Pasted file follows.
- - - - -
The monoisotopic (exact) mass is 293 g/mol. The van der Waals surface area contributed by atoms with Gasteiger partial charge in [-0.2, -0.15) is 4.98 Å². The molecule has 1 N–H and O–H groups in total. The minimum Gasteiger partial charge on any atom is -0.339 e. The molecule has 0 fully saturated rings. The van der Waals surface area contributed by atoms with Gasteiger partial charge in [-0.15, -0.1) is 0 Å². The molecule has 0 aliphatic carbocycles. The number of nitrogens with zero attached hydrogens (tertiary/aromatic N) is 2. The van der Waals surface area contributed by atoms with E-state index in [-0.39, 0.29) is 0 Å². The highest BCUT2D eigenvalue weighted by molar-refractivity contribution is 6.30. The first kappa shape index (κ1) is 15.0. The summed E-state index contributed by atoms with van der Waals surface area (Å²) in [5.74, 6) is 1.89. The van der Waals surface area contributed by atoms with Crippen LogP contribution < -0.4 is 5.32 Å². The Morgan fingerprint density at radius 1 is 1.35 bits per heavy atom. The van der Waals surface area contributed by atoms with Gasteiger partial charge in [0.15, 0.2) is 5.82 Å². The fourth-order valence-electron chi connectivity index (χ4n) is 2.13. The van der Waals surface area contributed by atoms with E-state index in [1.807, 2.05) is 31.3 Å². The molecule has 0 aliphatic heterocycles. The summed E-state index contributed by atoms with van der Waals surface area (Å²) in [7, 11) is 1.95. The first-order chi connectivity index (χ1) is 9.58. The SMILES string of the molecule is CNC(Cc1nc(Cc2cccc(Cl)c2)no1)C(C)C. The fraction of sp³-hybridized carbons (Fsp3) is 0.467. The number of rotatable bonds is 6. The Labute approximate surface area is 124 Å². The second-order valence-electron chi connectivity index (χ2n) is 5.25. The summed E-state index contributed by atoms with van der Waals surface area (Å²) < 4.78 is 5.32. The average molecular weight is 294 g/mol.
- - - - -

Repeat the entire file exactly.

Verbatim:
The monoisotopic (exact) mass is 293 g/mol. The van der Waals surface area contributed by atoms with Gasteiger partial charge in [-0.2, -0.15) is 4.98 Å². The molecule has 1 N–H and O–H groups in total. The minimum Gasteiger partial charge on any atom is -0.339 e. The molecule has 0 fully saturated rings. The van der Waals surface area contributed by atoms with Gasteiger partial charge in [-0.15, -0.1) is 0 Å². The molecule has 0 aliphatic carbocycles. The number of nitrogens with zero attached hydrogens (tertiary/aromatic N) is 2. The van der Waals surface area contributed by atoms with E-state index in [-0.39, 0.29) is 0 Å². The highest BCUT2D eigenvalue weighted by molar-refractivity contribution is 6.30. The first kappa shape index (κ1) is 15.0. The summed E-state index contributed by atoms with van der Waals surface area (Å²) in [5.74, 6) is 1.89. The van der Waals surface area contributed by atoms with Crippen LogP contribution < -0.4 is 5.32 Å². The Morgan fingerprint density at radius 1 is 1.35 bits per heavy atom. The van der Waals surface area contributed by atoms with Gasteiger partial charge in [0.15, 0.2) is 5.82 Å². The fourth-order valence-electron chi connectivity index (χ4n) is 2.13. The van der Waals surface area contributed by atoms with E-state index in [1.807, 2.05) is 31.3 Å². The molecule has 0 aliphatic heterocycles. The summed E-state index contributed by atoms with van der Waals surface area (Å²) in [7, 11) is 1.95. The first-order chi connectivity index (χ1) is 9.58. The SMILES string of the molecule is CNC(Cc1nc(Cc2cccc(Cl)c2)no1)C(C)C. The fraction of sp³-hybridized carbons (Fsp3) is 0.467. The number of rotatable bonds is 6. The Labute approximate surface area is 124 Å². The second-order valence-electron chi connectivity index (χ2n) is 5.25. The summed E-state index contributed by atoms with van der Waals surface area (Å²) < 4.78 is 5.32. The average molecular weight is 294 g/mol.